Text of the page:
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In November 1944, one of the 761st Tank Battalion's first major combat actions was the assault on the German-held town of Guebling, France. On November 16, the Black Panthers were tasked with supporting the 26th Infantry Division in attacking Guebling, which was heavily defended by entrenched German troops. The battle proved to be a brutal baptism of fire for the untested African American tankers. As they advanced towards the town, the 761st came under heavy fire from German artillery, anti-tank guns, and panzerfausts. Platoon Sergeant Ruben Rivers, in one of the lead tanks, was severely wounded in the leg but refused evacuation and took command of another tank. Rivers continued to lead the attack, personally knocking out two German tank destroyers and several other enemy positions. Despite Rivers' heroism and the courage of the other tankers, the 761st suffered heavy casualties at Guebling. But they pushed forward, engaging in fierce fighting against the determined German defenders. The Black Panthers' Shermans provided critical fire support for the infantry, blasting apart enemy strongpoints that had the riflemen pinned down. After three days of brutal combat, the 761st and the 26th Infantry Division finally secured Guebling. The town was reduced to rubble, but the Americans had cracked the German lines. However, the victory came at a high cost - the 761st lost 24 tanks and suffered dozens of casualties, including Sergeant Rivers, who was killed in action and posthumously awarded the Medal of Honor. The Battle of Guebling demonstrated the mettle of the 761st Tank Battalion. Despite being a green unit facing a baptism of fire against a skilled and determined enemy, the Black Panthers overcame fear, prejudice, and heavy resistance to secure a crucial objective. The tankers' bravery and resilience at Guebling set the tone for the rest of their exceptional combat record on the European frontlines.
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Liberation of France

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The liberation of France in World War II was achieved through a combination of the Allied military campaign, the efforts of the French Resistance, and an uprising by the citizens of Paris. Following the successful Allied landings in Normandy on D-Day, June 6, 1944, American, British, and Canadian forces began pushing inland to liberate French towns and cities from German occupation. As the Allies advanced, the French Resistance played a vital role by sabotaging German infrastructure, providing intelligence, and directly engaging the occupiers. By August 1944, Resistance forces had grown significantly in strength and launched an insurrection against the Germans in Paris on August 19. This uprising, along with the approach of the Allied armies, forced the German commander of Paris, General Dietrich von Choltitz, to surrender the city on August 25 despite Hitler's orders to destroy it. The same day, French and American troops, including the 2nd French Armored Division under General Philippe Leclerc and the U.S. 4th Infantry Division, entered Paris to the cheers of the French populace. The following day, August 26, a triumphant Charles de Gaulle, leader of the Free French, led a massive parade down the Champs-Élysées. De Gaulle would go on to head the Provisional Government of the French Republic. However, the Germans still occupied areas of northern and eastern France. Intense fighting continued in Alsace and Lorraine, with the Allies breaking through the Siegfried Line fortifications and eliminating the Colmar Pocket, the last major German foothold. Additionally, German forces cut off in ports like Dunkirk, Lorient, and Saint-Nazaire held out until the end of the war in May 1945. But by the early fall of 1944, the liberation of the French homeland was largely complete, a momentous achievement won by the bravery and sacrifice of the Allied armies and the French Resistance.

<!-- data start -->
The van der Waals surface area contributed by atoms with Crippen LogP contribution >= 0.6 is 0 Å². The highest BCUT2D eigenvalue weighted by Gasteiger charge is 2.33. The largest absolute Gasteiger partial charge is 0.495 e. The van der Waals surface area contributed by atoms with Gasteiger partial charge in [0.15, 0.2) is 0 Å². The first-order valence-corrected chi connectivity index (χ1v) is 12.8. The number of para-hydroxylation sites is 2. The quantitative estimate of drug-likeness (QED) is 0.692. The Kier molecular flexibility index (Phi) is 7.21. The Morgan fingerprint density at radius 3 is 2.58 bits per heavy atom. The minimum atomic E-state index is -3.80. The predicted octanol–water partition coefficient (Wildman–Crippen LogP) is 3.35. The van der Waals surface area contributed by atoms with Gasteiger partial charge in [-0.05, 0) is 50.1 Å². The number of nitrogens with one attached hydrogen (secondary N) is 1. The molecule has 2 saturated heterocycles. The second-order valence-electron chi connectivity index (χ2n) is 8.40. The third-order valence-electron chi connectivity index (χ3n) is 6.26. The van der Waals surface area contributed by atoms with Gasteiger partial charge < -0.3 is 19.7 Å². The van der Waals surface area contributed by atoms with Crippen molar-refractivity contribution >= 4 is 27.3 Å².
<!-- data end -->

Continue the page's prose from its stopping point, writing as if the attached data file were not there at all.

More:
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Rescuing the Besieged Bastogne